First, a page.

Guide to Annuities: What They Are, Types & How They Work?



What Is an Annuity?

An annuity is a contract offered by financial institutions and purchased by individuals. It guarantees the issuer will pay out a fixed or variable income stream to the purchaser, either immediately or at a later date.

People buy annuities by making monthly premium payments or a lump-sum payment. The issuing institution then provides a series of payments for a set period or for the rest of the annuitant’s life.

Annuities are primarily used for retirement income. They help individuals manage the risk of running out of savings during retirement.

Key Facts

  • Annuities are financial products that provide a guaranteed income stream and are typically purchased by retirees.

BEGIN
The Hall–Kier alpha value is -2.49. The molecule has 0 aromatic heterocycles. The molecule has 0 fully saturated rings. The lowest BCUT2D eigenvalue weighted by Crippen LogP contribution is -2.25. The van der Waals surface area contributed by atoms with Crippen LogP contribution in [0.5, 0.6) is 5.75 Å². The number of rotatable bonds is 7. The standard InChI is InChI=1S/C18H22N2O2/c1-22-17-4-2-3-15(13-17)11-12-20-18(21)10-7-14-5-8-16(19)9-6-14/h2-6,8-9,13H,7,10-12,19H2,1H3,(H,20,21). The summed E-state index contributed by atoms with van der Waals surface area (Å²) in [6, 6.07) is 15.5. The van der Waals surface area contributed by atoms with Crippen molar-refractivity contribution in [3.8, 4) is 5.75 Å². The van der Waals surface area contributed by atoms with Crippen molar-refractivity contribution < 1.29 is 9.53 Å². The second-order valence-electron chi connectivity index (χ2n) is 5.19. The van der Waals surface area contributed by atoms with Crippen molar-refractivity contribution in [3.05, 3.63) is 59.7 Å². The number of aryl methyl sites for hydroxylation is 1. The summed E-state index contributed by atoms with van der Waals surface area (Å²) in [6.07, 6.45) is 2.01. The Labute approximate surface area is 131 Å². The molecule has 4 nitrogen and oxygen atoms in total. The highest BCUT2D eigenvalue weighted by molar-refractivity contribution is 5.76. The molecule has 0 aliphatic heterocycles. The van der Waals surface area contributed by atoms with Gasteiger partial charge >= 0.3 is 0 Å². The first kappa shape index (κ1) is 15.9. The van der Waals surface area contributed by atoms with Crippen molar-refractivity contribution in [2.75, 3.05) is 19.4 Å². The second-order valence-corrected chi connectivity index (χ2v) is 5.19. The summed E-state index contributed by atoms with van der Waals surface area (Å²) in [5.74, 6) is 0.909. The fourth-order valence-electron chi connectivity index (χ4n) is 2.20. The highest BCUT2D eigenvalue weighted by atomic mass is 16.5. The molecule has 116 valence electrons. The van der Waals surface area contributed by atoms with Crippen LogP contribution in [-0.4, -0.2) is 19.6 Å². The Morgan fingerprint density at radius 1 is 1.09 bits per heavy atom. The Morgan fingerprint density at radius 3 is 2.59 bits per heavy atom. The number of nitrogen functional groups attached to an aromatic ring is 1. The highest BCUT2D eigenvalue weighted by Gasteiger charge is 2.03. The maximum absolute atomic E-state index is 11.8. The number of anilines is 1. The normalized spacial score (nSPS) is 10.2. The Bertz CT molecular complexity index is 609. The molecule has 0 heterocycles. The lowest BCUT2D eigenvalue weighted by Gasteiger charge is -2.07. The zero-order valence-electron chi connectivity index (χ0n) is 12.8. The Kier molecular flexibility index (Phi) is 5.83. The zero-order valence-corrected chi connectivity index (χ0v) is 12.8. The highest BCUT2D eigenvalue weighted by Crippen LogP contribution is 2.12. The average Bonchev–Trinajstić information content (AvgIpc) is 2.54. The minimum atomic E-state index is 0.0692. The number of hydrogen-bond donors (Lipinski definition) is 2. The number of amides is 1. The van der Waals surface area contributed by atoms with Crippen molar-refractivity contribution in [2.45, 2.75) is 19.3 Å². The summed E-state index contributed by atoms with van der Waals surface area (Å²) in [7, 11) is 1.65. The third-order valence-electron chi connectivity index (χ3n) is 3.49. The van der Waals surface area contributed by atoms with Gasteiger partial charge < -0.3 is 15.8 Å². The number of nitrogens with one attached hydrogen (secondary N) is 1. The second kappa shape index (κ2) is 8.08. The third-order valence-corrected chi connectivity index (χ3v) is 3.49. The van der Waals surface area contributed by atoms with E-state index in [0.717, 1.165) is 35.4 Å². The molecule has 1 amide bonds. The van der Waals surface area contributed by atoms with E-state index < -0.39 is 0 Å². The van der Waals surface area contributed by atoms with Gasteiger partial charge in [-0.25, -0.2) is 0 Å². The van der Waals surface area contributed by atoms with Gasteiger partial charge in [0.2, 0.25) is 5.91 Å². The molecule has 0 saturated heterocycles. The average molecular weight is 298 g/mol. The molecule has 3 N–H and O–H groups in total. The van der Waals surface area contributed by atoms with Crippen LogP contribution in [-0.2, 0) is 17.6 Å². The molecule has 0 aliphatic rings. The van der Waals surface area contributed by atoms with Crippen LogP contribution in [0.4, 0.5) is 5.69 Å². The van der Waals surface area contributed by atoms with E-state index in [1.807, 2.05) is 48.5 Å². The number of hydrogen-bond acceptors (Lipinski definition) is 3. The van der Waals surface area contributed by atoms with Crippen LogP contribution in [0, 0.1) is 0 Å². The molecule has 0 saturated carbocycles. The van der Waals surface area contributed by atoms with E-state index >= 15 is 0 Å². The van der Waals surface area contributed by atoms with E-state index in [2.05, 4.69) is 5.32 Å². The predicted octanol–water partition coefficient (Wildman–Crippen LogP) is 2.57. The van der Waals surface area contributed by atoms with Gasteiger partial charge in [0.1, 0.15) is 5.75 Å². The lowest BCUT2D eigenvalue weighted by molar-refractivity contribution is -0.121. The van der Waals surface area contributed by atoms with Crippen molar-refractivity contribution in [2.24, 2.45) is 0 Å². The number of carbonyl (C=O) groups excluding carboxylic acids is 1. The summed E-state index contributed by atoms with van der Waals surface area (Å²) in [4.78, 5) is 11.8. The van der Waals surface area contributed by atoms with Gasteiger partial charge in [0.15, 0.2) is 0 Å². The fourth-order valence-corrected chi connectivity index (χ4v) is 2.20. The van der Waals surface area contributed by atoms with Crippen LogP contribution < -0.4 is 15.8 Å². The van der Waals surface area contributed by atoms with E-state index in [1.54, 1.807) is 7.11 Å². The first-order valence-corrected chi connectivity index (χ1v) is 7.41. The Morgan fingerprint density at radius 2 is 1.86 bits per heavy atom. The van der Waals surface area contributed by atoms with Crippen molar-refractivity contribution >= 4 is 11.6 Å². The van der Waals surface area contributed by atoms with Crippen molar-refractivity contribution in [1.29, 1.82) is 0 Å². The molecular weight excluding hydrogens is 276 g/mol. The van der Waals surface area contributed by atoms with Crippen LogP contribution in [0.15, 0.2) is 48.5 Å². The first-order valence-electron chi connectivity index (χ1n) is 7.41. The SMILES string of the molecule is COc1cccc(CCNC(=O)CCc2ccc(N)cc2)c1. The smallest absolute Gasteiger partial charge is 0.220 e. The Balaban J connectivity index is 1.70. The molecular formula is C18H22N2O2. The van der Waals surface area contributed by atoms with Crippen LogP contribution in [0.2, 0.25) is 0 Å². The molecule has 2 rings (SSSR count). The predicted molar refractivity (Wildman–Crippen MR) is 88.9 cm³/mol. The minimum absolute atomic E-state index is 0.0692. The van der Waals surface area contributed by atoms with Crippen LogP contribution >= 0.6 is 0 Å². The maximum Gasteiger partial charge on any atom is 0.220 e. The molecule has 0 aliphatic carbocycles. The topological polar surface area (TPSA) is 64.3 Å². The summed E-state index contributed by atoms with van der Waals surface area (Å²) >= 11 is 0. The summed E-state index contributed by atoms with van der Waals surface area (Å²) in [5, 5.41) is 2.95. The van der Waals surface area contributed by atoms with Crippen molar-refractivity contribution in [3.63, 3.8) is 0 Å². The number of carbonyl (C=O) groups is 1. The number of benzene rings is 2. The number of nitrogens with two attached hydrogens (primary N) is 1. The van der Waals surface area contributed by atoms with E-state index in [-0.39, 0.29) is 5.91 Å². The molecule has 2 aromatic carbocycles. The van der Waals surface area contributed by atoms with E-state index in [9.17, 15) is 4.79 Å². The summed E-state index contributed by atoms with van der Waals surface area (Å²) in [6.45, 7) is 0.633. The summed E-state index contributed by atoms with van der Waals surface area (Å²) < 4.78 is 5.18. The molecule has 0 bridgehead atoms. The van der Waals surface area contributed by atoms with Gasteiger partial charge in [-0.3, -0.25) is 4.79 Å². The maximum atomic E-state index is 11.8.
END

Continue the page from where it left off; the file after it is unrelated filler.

• The accumulation phase is the initial stage of an annuity, where investors fund the product with either a lump-sum payment or periodic payments.
  • After the annuitization period, the annuitant starts receiving payments for a fixed period or for their lifetime.
  • Annuities offer flexibility as they can be structured into various instruments.
  • Annuities can be immediate or deferred, and can be fixed, variable or indexed.

How an Annuity Works?


Annuities work by providing a steady income stream to people during their retirement, ensuring they don’t run out of money. To achieve this, some investors may buy an annuity contract from an insurance company or financial institution.